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Yes, this is another thread about selling beer... but on a tiny scale.

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bleme

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Great points! I think in my neck of the woods (California) #2 is not legal. Just to distribute one must have licences, etc... Great post. Thanks
Also in California and #2 is definitely legal since AB 1425 passed in 2013. Pre-Covid, I was invited to give my beer away at about 10 events per year.
 

Nate R

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Also in California and #2 is definitely legal since AB 1425 passed in 2013. Pre-Covid, I was invited to give my beer away at about 10 events per year.
That is AWESOME news! I am glad to hear that! I am also so happy with the relaxing of various misc. CA alcohol restrictions during Covid... but alas, I digress.
 

rsquared

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Also in California and #2 is definitely legal since AB 1425 passed in 2013. Pre-Covid, I was invited to give my beer away at about 10 events per year.
Nice to know the details... I know I've poured at quite a few events in CA, but always as part of a club, so I wasn't sure if that was any different than an individual being allowed.
 

MMP126

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I think there is still a place for small batch brewing.

Example: years ago I went to Asheville before the scene really exploded, they were mostly brewpubs with Sabco systems. Now a brewpub is different than a brewery I understand this, but they were really successful with 15-30 gallon systems.

I’m not going to put forth the effort to compare laws a nano breweries vs a brew pubs but it might be a route to lawful small batch brewing.
This may be the smallest amount of beer you can make, and still potentially make some money back. Tap sales will always be best, profitwise, so maybe that is how these places made it. I have just heard stories of people starting small (but usually 1bbl or larger), and wishing they went 5 or 7bbl out of the gate.

There just isn't much money in brewing and selling 1bbl at a time...
 

MMP126

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This is actually what we started doing - giving it away to people at work. We started out with (24) howlers that we had customized with our logo. We had a few friends we were always sharing beer with and we knew of others that wanted to do the same. So we bought the 24 thinking that we'd keep about 8 of them. Word got out and all 24 are out to people at work. My wife sends out a regular email to the "howler club" as far as whats on the schedule to be brewed and when beers are available. We don't hound people, it's up to them to bring the howlers in if they want what was released. We clean them, sanitize them, fill them and seal them with a heat wrap so there are no problems with driving them home or anything.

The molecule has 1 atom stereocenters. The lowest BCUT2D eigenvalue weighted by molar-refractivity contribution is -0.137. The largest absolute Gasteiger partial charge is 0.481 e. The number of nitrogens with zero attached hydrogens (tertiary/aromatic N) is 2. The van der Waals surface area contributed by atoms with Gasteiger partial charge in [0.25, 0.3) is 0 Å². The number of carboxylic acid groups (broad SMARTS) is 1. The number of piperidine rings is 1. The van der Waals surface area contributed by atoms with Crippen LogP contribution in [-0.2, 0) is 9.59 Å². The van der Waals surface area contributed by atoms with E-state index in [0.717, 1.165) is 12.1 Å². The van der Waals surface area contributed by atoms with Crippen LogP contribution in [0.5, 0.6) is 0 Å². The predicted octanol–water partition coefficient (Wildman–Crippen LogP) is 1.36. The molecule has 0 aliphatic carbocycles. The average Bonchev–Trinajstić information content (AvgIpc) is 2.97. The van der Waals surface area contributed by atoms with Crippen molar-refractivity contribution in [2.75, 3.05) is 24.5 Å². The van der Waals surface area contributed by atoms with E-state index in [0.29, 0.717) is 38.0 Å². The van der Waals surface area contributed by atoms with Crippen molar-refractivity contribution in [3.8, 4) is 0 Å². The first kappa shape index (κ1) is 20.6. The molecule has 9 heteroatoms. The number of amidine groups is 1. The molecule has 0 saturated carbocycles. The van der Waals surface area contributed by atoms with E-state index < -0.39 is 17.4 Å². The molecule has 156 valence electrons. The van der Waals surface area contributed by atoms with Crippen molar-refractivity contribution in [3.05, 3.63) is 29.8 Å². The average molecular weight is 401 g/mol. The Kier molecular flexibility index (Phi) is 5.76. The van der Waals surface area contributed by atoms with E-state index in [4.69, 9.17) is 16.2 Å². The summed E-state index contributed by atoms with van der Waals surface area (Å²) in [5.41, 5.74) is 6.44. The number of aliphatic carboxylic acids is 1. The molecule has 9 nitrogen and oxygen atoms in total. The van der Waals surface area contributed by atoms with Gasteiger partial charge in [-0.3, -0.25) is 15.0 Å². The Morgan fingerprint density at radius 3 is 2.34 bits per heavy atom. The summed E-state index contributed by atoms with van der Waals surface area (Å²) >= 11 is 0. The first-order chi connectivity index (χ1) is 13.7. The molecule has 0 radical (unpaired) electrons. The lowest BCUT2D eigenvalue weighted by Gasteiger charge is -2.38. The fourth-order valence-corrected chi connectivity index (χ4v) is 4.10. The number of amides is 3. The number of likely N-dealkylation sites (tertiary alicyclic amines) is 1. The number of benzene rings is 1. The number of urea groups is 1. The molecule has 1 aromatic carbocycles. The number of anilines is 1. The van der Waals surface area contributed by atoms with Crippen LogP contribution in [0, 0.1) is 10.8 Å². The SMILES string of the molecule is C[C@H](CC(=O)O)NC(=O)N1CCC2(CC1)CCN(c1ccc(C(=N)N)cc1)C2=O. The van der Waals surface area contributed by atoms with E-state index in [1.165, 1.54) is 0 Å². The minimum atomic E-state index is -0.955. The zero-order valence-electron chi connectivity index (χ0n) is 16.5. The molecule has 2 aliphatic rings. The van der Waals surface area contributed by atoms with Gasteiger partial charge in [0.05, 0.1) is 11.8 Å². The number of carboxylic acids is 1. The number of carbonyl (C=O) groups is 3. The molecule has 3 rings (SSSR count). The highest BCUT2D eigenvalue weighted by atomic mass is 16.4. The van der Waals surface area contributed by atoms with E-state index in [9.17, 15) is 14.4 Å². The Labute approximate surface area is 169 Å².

Not saying it's legal, but it's how we're accomplishing the goal of getting our beer out there. There are definitely people in that group of 24 that are friends and maybe just doing to to be supportive, but there are a lot of people in that group that are not really friends but were people interested in craft beer and the feedback has been really great!
This is a fantastic idea. May steal it...
 

Beermeister32

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The problem with doing this on any sort of a small scale has to do with our litigious society. If you brew up a batch, somebody drinks it and gets into a major collision, you will be sued. It doesn't matter if they drank a spoonful or a tankard, you will be named as a party to a lawsuit. You need insurance.

So, to brew and sell your small quantity you need to insurance up. The insurance companies will give you a huge question and answer sheet where you have to disclose amounts anticipated to sell, how much you sold last year, a breakout of different beer types, new products you made this year and any changes you made to existing products. Also, you will have to justify why you made those changes to each product, and keep a clean paper trail in the event of a lawsuit. After all of this, they will give you a contract for insurance. Because you will not be able to afford it all at once they will add insult to injury by financing it for you over a 12 month period.

So, let's say your general liability and product liability insurance package on your little brewery is $45,000 this year. You have to sell enough and be profitable enough to cover the nut on this as well as all your other business related expenses, of which there are many. So, 10 gallons a month isn't going to do it naturally. The only way to make it work is to scale up, and then you are in a real business, subject to all the other issues listed above. Most don't make it. It is entirely a different thing to make beer, versus making a business and money making beer. They aren't the same. Better to just enjoy your hobby. The public marketplace is a different effort altogether.